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In-depth reviews

BYD Seal - Range, charging & running costs

The BYD Seal has decent residuals, but slow charging speeds, low real-world efficiency, and high insurance costs are disappointing

Overall Auto Express Rating

3.5 out of 5

Range, charging, and running costs Rating

3.5 out of 5

Price
£45,695 to £48,695
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Model 

Battery size

Range

Insurance group

Seal Design

82.5kWh (useable)

354 miles

48D

Seal Excellence AWD

82.5kWh (useable)

323 miles

50D

Electric range, battery life and charge time

The base rear-drive BYD Seal has a maximum claimed range of 354 miles, while the four-wheel drive version has a nearly-nine per cent drop to 323 miles. That’s due to the inefficiencies of having an additional electric motor driving the front wheels and a weight penalty of around 130kg compared with its sibling. Both versions use a 82.5kWh capacity battery.

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We haven’t had a chance to range test a rear-wheel drive Seal yet, but the four-wheel drive version proved to be the least efficient EV during our company car group test with only 3.0mi/kWh. That’s a shame, because it has a larger battery than the equivalent dual-motor Tesla Model 3, yet the latter managed 3.8mi/kWh, allowing it to go significantly further on a charge. We expect the lighter rear-wheel drive Seal to have a much better range.

A peak charge rate of 150kW is slightly down on all the main competitors, especially against the Hyundai Ioniq 6, which can handle up to 233kW. This means the Seal has a relatively slow 10-80 per cent (from roughly 35 miles remaining up to 280 miles) charging time from a suitable rapid charger of nearly 40 minutes, whereas the Ioniq 6 takes under 20 minutes. The Ioniq 6 has a smaller battery pack (74kWh useable), which will take less time to charge than the Seal (82.5kWh usable), but that’s a significant amount of additional time to wait before you can set off again.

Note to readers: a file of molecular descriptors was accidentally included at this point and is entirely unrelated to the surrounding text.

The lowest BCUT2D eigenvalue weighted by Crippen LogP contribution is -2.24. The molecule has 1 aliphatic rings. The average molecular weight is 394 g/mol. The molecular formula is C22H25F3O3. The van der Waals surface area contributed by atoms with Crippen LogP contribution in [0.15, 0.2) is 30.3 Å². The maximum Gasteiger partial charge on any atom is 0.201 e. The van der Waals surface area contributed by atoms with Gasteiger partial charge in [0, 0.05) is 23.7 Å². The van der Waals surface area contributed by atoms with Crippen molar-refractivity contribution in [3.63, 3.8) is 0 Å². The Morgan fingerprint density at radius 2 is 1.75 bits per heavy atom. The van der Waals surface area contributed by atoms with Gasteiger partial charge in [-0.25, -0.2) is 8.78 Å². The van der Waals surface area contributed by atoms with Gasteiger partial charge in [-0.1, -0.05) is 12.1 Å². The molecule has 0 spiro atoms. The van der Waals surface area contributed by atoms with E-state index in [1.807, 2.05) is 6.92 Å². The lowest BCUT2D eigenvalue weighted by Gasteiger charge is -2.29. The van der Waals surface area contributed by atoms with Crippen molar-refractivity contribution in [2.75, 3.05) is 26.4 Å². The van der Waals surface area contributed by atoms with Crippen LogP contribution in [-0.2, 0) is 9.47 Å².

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Most owners will probably charge the Seal overnight at home via a 7kW wallbox. In the worst-case scenario of refilling a completely flat battery, which few owners will ever do, it will take a little over 13 hours.

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The battery is guaranteed to retain 70 percent capacity for eight years or 125,000 miles, which is longer than the warranties on BMW and Tesla battery packs.

Tax

The Seal will make sense to company car drivers because of the low Benefit-in-Kind (BiK) tax band electric cars sit in, at least until 2025. It’ll also be exempt from road tax, and the London Congestion Charge costs until 2025, too.

Insurance groups

Unfortunately, insurance is likely to be costly. The entry-level Design model is in group 48, which is considerably higher than the Hyundai Ioniq 6 in group 36, and the BMW i4 and Volkswagen ID.7, which both start in group 38. 

The top-of-the-range Excellence AWD is in the highest group 50 ranking, which is higher than the most potent M50 version of i4, and is also above that of the even faster Kia EV6 GT, which is in group 45.

Depreciation

Residual values for the Seal are likely to be in between its main rivals. Our expert data suggests that after three years and 36,000 miles, the Seal will maintain around 53 per cent of its resale value, putting it above the Ioniq 6, which ranges from 48 per cent for the Ultimate AWD model up to 53 per cent for the Premium RWD, and slap-bang in the middle of the BMW i4 between the 50 per cent for the M50 and 55 per cent for the eDrive35 Sport. The Seal can’t quite reach the heights of the Tesla Model 3, which is likely to be worth up to 56 per cent in standard rear-wheel drive form – and that version is cheaper than the Seal.

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